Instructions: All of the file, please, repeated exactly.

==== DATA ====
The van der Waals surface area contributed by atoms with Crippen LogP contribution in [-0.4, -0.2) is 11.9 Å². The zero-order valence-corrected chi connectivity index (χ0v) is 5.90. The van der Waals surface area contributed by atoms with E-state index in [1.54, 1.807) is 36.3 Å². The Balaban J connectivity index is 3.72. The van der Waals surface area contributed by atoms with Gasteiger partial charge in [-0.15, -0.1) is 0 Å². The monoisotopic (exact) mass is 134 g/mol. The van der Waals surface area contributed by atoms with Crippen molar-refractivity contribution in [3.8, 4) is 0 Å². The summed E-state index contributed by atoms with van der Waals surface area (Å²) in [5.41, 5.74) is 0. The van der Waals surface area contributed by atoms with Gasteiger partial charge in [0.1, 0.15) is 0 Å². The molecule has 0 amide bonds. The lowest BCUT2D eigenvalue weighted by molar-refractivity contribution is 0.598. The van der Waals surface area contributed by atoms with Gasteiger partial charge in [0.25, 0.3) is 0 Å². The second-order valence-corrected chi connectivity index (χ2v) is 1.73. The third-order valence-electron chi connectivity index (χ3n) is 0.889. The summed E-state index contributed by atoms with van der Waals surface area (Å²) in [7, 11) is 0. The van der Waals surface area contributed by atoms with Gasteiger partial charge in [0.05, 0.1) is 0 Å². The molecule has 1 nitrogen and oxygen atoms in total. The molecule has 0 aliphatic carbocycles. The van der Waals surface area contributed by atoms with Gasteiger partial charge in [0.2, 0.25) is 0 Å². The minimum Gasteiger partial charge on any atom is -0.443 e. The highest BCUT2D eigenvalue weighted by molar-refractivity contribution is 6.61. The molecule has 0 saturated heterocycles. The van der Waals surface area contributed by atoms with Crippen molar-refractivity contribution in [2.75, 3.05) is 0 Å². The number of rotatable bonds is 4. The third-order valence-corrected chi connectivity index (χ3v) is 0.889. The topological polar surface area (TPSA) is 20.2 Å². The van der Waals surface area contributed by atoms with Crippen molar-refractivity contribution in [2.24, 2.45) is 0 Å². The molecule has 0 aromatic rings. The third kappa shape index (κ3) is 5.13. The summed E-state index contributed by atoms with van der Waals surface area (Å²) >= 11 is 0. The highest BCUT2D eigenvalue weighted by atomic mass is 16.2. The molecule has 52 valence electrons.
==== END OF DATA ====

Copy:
The van der Waals surface area contributed by atoms with Crippen LogP contribution in [-0.4, -0.2) is 11.9 Å². The zero-order valence-corrected chi connectivity index (χ0v) is 5.90. The van der Waals surface area contributed by atoms with E-state index in [1.54, 1.807) is 36.3 Å². The Balaban J connectivity index is 3.72. The van der Waals surface area contributed by atoms with Gasteiger partial charge in [-0.15, -0.1) is 0 Å². The monoisotopic (exact) mass is 134 g/mol. The van der Waals surface area contributed by atoms with Crippen molar-refractivity contribution in [3.8, 4) is 0 Å². The summed E-state index contributed by atoms with van der Waals surface area (Å²) in [5.41, 5.74) is 0. The van der Waals surface area contributed by atoms with Gasteiger partial charge in [0.1, 0.15) is 0 Å². The molecule has 0 amide bonds. The lowest BCUT2D eigenvalue weighted by molar-refractivity contribution is 0.598. The van der Waals surface area contributed by atoms with Gasteiger partial charge in [0.25, 0.3) is 0 Å². The second-order valence-corrected chi connectivity index (χ2v) is 1.73. The third-order valence-electron chi connectivity index (χ3n) is 0.889. The summed E-state index contributed by atoms with van der Waals surface area (Å²) in [7, 11) is 0. The van der Waals surface area contributed by atoms with Gasteiger partial charge in [0.05, 0.1) is 0 Å². The molecule has 1 nitrogen and oxygen atoms in total. The molecule has 0 aliphatic carbocycles. The van der Waals surface area contributed by atoms with Gasteiger partial charge in [0.2, 0.25) is 0 Å². The minimum Gasteiger partial charge on any atom is -0.443 e. The highest BCUT2D eigenvalue weighted by molar-refractivity contribution is 6.61. The molecule has 0 saturated heterocycles. The van der Waals surface area contributed by atoms with Crippen molar-refractivity contribution in [2.75, 3.05) is 0 Å². The number of rotatable bonds is 4. The third-order valence-corrected chi connectivity index (χ3v) is 0.889. The topological polar surface area (TPSA) is 20.2 Å². The van der Waals surface area contributed by atoms with Crippen molar-refractivity contribution in [2.24, 2.45) is 0 Å². The molecule has 0 aromatic rings. The third kappa shape index (κ3) is 5.13. The summed E-state index contributed by atoms with van der Waals surface area (Å²) >= 11 is 0. The highest BCUT2D eigenvalue weighted by atomic mass is 16.2. The molecule has 52 valence electrons.